Banishing Sex from Sanaa to Beirut
By: Jamal Jubran
Published Saturday, July 21, 2012
Once upon a time movie theaters existed in Yemen – and they were mixed. Women and girls were allowed in.
The theaters screened the latest foreign movies without the interference of the censor's scissors.
However, with time and the alliance between now ousted President Ali Abdullah Saleh and religious Salafi parties in the early nineties, these theaters took a severe turn for the worse – much like everything else in the lives of Yemenis.
The theaters underwent a steady deterioration and women were no longer allowed in.
The censors interfered drastically, to the point that feature-length movies sometimes became short films, only lasting for half an hour due to excessive deleting.
This led theater owners to use an innovative trick and mix two foreign films together to make one by connecting the end of the first to the beginning of the second so that together they would form a movie that lasts for a reasonable time.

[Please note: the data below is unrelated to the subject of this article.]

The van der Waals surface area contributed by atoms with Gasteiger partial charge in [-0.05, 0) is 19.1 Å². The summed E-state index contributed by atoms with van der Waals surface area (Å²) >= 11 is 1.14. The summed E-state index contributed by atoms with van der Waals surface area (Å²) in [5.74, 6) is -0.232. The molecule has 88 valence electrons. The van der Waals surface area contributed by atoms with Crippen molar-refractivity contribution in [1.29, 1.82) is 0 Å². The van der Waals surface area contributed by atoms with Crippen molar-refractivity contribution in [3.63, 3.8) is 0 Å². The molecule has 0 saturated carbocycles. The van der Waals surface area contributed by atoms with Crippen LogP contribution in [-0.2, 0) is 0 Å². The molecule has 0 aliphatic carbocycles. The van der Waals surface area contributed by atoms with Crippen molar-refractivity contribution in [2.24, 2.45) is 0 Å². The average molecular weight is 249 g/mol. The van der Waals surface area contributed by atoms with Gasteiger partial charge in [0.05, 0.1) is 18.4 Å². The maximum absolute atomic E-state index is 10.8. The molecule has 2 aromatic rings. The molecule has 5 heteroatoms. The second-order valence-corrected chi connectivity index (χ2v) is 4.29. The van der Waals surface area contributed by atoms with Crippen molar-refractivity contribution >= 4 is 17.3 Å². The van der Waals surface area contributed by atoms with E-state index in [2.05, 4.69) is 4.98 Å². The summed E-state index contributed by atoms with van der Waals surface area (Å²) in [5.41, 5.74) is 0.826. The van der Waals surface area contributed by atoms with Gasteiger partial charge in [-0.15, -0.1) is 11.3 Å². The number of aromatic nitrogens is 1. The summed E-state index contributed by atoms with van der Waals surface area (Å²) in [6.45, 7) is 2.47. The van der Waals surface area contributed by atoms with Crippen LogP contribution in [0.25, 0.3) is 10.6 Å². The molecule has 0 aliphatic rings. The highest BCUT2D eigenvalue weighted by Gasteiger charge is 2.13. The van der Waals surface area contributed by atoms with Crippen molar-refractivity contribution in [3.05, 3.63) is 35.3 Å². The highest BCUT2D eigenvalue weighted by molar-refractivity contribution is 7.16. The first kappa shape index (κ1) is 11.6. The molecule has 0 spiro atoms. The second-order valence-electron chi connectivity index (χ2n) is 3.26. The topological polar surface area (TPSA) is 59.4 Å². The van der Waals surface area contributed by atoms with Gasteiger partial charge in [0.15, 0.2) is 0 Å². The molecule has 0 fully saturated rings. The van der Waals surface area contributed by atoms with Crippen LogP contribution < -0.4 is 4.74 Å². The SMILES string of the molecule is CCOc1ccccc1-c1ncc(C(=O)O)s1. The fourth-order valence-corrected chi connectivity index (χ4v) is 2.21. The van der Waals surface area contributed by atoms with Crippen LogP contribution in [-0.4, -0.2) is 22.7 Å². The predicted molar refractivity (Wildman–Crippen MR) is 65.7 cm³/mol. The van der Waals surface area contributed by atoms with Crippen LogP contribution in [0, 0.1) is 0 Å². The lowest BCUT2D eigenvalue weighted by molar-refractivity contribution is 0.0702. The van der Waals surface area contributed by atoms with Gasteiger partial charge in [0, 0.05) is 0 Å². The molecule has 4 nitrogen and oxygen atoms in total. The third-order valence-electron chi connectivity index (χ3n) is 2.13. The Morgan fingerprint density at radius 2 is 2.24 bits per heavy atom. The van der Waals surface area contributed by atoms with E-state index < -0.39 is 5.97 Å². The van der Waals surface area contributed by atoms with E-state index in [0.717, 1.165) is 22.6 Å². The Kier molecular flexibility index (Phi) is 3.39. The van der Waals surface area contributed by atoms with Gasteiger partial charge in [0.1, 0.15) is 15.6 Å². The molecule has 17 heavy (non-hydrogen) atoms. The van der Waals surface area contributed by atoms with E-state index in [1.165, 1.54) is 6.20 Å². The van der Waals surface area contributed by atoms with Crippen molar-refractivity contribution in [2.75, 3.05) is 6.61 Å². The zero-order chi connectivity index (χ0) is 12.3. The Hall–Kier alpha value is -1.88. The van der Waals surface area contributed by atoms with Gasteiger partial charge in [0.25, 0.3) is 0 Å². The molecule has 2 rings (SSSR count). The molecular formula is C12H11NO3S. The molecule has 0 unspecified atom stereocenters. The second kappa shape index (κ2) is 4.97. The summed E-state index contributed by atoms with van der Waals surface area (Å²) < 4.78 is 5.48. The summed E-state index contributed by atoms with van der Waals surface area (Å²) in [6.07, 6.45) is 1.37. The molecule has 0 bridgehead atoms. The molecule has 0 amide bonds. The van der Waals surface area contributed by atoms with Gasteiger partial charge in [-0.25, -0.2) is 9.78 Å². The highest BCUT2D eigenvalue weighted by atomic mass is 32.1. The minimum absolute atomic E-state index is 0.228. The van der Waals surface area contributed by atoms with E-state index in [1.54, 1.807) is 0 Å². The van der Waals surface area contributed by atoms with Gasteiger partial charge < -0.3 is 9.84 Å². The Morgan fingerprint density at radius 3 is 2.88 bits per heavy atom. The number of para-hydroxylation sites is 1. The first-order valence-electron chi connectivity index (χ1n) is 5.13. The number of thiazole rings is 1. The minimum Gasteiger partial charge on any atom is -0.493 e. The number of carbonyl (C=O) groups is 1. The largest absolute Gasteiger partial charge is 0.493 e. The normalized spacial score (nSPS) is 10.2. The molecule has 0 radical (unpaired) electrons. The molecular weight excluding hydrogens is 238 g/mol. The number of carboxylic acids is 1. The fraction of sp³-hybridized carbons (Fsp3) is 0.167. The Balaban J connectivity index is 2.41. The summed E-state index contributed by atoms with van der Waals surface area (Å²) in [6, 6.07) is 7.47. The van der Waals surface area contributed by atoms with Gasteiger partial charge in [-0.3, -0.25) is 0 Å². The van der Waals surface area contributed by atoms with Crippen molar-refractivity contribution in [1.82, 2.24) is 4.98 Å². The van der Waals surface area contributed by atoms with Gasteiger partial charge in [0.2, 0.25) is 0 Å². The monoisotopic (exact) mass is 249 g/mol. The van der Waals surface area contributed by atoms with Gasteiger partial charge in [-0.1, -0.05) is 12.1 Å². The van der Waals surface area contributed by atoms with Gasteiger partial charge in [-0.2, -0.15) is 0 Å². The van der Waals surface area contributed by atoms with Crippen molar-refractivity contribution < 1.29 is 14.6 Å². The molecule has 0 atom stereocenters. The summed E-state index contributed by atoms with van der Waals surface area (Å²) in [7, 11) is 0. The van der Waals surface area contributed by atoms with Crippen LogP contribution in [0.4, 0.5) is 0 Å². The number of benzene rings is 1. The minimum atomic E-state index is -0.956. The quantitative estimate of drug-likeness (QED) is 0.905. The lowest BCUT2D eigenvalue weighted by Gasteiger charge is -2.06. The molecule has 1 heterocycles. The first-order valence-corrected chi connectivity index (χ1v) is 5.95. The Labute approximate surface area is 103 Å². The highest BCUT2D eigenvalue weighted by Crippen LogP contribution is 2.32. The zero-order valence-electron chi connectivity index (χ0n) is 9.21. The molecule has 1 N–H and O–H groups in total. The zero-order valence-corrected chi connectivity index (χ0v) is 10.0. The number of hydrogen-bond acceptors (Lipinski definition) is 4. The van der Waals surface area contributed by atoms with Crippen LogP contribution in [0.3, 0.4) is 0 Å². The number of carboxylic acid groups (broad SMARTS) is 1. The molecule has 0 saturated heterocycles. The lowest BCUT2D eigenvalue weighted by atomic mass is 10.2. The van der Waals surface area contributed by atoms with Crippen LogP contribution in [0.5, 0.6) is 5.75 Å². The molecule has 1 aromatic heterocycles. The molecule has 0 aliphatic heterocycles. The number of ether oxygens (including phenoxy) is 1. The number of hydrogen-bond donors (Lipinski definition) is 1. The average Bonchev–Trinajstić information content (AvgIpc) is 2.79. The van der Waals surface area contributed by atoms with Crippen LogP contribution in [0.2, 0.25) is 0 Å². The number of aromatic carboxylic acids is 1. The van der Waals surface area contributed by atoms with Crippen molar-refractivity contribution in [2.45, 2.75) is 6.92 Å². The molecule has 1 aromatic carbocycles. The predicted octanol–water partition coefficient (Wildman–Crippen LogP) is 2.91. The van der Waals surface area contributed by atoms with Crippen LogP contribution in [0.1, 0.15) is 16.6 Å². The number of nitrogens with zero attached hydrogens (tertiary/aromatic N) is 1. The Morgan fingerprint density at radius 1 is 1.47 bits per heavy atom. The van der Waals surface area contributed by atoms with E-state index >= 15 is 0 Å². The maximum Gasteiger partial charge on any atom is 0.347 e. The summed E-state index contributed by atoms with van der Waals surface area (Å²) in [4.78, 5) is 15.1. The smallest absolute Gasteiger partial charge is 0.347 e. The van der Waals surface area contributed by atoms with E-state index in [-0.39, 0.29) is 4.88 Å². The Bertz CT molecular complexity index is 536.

Viewers would leave the theater confused wondering where the lead characters who starred half of the way through the film had disappeared to? Where did the characters in the second half come from?
At the time, we did not realize — due to our young age — that the censor was concerned for our morals.
These memories came back to me after watching the movie Bel Ami, based on a novel by French writer Guy De Demaupassant, on a DVD that I had bought from a shop that imports the latest foreign movies.
These uncensored movies help compensate for the absence of movie theaters in Sanaa.
I had seen the same film at a movie theater in Beirut when I visited Lebanon.
Compared to the DVD version that I have now, I discovered the wild extent of the editing that the Lebanese censor had done to the movie, which contains a fair amount of sexual content.
The film centers around a character who climbs the social ladder through encounters with influential and wealthy women.
The film was screened in Beirut without any sex scenes or logical context.
It merely implied that there had been sex by skipping to the scenes in which the female characters were getting dressed.
It seems that the Lebanese censor is also concerned about the morals of the population the way the Yemeni censor was.
So, will the Lebanese soon find themselves where were were many years ago, watching two films in one without knowing it?
This article is an edited translation from the Arabic Edition.